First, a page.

into the grass, how to kneel in the grass,
how to be idle and blessed, how to stroll through the fields
which is what I have been doing all day.
Tell me, what else should I have done?
Doesn't everything die at last, and too soon?
Tell me, what is it you plan to do
With your one wild and precious life?

Sunday 19 January 2020

May Our Lives Be Inspired By Beautiful Encounters

Life is full of encounters, opportunities and interactions; there are many opportunities that could lead us in all kinds of directions; we never know when we set out each day what the opportunities we face may just lead too.

A week last Wednesday I heard and witnessed a rather beautiful encounter. Whenever I lead worship, or one of the several groups I host, I always promote them on social media, it is an attempt to open our free religious tradition to others. I promoted the service I was doing at Cross Street Chapel and David a friend told me that he had a day off work and was interested in the title of the service. I was pleased to hear this. He has in the past responded to some of my blog posts but never attended an event or service.

I got to the chapel early and he arrived as others did about 15 minutes before the service began. We said hello and he sat quietly in the chapel. A few minutes before he had a woman who is a member of the chapel had also arrived, she did not take her seat immediately. A few minutes later she did and appeared to sit near my friend. I noticed that they began to talk and thought well that’s a good sign someone is making him feel welcome. I had no idea what was going on. I walked into the chapel and soon discovered what was happening, they were both beaming at each other. No it wasn’t the beginning of a new romance, although it seems that they had both experienced a brief encounter.

They had never met before that day but had actually, without realising it, on their way to the chapel. They had both come by tram. David lived further out and told me he had missed the tram he had intended and was worried he might be late. A few stops later this smiling lady got and sat next to him. They did not speak to each other but felt comfortable in each others silent company. The woman got off a stop before David in Manchester and he told me later that just before she did that he had this feeling that they were both going to the same place. He had no idea where it came from and wished he had said something then.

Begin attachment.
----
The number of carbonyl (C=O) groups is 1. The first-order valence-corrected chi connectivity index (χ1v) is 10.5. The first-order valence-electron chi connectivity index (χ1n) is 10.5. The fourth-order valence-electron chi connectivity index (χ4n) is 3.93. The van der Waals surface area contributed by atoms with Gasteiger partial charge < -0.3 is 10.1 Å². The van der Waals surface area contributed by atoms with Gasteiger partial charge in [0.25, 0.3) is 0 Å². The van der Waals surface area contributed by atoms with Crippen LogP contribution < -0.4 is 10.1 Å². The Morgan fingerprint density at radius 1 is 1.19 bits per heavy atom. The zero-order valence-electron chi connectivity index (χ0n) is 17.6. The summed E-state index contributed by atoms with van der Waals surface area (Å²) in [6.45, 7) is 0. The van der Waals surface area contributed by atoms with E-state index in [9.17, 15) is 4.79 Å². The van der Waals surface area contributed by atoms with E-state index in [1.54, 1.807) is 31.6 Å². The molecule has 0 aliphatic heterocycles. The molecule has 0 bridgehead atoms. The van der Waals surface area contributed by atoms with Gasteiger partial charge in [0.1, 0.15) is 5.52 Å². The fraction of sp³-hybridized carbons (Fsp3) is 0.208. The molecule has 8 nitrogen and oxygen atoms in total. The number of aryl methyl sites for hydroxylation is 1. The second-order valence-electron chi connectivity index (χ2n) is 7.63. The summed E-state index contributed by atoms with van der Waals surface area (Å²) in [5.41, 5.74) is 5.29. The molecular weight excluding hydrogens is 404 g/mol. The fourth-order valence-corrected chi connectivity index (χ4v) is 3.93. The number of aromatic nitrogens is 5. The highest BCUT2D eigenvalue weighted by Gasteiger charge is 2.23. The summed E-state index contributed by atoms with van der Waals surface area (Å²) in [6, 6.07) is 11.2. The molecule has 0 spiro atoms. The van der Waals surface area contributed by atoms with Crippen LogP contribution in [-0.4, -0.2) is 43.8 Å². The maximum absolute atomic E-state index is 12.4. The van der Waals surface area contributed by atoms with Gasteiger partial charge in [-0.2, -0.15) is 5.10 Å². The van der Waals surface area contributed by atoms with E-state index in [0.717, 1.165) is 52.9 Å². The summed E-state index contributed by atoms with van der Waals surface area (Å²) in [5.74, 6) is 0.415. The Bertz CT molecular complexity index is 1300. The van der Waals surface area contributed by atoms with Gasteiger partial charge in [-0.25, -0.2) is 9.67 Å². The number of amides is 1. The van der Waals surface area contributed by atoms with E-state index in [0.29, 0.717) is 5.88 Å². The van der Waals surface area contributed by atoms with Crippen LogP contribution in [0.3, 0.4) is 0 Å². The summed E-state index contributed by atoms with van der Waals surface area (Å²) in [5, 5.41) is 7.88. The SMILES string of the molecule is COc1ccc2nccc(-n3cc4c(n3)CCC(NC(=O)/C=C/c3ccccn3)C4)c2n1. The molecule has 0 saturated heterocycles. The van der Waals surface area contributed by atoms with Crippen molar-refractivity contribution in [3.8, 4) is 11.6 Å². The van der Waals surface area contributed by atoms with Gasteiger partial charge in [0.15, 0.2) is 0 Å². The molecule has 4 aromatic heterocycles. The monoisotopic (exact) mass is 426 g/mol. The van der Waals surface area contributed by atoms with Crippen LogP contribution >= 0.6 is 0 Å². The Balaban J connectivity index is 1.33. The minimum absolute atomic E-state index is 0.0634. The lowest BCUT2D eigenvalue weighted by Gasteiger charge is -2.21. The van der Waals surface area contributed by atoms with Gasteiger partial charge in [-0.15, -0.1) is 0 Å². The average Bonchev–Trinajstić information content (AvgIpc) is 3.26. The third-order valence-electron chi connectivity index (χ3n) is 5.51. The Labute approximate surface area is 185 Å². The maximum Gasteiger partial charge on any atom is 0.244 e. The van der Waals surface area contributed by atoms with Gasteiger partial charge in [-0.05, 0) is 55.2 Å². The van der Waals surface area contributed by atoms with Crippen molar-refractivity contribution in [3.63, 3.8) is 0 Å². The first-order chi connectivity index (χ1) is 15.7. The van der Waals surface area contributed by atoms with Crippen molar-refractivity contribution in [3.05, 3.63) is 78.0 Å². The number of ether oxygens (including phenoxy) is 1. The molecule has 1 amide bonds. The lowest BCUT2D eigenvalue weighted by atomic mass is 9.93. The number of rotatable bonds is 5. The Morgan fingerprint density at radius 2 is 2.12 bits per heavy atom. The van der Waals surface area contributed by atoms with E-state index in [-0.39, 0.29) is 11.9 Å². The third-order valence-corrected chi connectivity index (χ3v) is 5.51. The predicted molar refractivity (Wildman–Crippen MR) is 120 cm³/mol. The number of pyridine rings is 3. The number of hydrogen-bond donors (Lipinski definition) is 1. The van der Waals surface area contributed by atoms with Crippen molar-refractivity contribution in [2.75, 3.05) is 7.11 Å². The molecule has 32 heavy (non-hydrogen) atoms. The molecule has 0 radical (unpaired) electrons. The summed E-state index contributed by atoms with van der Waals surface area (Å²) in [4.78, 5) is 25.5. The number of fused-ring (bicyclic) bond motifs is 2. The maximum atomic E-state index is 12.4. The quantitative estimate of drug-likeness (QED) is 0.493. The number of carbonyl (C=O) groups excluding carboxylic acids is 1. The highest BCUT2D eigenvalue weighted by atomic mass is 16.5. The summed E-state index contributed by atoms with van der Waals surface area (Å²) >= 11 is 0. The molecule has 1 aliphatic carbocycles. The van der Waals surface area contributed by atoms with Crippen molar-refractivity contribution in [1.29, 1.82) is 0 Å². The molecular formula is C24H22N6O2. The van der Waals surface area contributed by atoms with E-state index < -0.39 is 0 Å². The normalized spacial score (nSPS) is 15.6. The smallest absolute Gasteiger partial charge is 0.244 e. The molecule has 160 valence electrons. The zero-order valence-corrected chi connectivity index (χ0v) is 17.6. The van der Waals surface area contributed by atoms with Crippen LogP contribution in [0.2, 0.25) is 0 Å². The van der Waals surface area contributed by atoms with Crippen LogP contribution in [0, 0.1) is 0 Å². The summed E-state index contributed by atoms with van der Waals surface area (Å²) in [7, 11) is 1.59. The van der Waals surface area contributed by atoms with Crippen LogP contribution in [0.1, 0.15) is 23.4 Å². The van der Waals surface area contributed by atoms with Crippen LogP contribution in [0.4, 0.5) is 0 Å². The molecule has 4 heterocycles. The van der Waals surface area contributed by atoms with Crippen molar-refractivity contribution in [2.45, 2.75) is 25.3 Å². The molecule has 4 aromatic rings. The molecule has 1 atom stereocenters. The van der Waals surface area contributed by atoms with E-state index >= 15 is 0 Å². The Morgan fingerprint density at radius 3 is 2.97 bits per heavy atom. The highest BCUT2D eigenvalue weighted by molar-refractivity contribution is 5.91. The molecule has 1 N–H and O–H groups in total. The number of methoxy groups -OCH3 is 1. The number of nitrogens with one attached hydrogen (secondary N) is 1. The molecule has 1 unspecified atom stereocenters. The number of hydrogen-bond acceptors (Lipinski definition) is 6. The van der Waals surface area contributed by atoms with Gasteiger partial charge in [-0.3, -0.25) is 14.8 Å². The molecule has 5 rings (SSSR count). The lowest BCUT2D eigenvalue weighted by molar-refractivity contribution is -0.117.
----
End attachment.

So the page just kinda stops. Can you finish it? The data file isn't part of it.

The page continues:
David got off the tram the stop after the woman and then followed directions on google maps to the chapel, he walked in , sat down and waited and then the woman entered the chapel sat down near him. He said hello. Low and behold it was that very same lovely smiling woman who had sat next to him on the tram. It blew his mind and it made his day as it did mind. Afterwards we talked and he told me that he had connected with the service and the whole day, one of a great many surprises and seeming coincidences. Sometimes life is like that, don’t you find, especially when you are tuned into the right frequency and not lost in your own little ego-centric world.

I wonder how often in life such seeming coincidences occur, how many opportunities or chance encounters come our way, how many doors open that could lead to something incredible and new. I wonder if these opportunities come just once or do that keep on coming again and again in one form or another. I’m not sure if I am honest, although I do know that when I’m truly tuned in they do seem to occur far more often than when I m not. I wonder how many times we have that feeling that David had on the tram and ignore it, rationalise it out and turn away from it, only to find the universe present it to me once again. Or perhaps it’s all just random chance, just chaos bumping into each other. Who knows for certain? Certainly not I.

We all wander through life, primarily living by the same daily, perhaps weekly patterns. The seasons change but we live by a similar pattern and rhythm and yet as we do so life changes, we change, others change and we have these interesting interactions from time to time. I wonder sometimes if such encounters, however brief, are constantly available to us. How many people do we pass in life and never speak or truly interact with and yet we never know what the interaction might lead to.

This brings to mind the the rather wonderful poem below by Wislawa Szyborska

"Love at First Sight" by Wislawa Szymborska's

They're both convinced
that a sudden passion joined them.
Such certainty is beautiful,
but uncertainty is more beautiful still.

Since they'd never met before, they're sure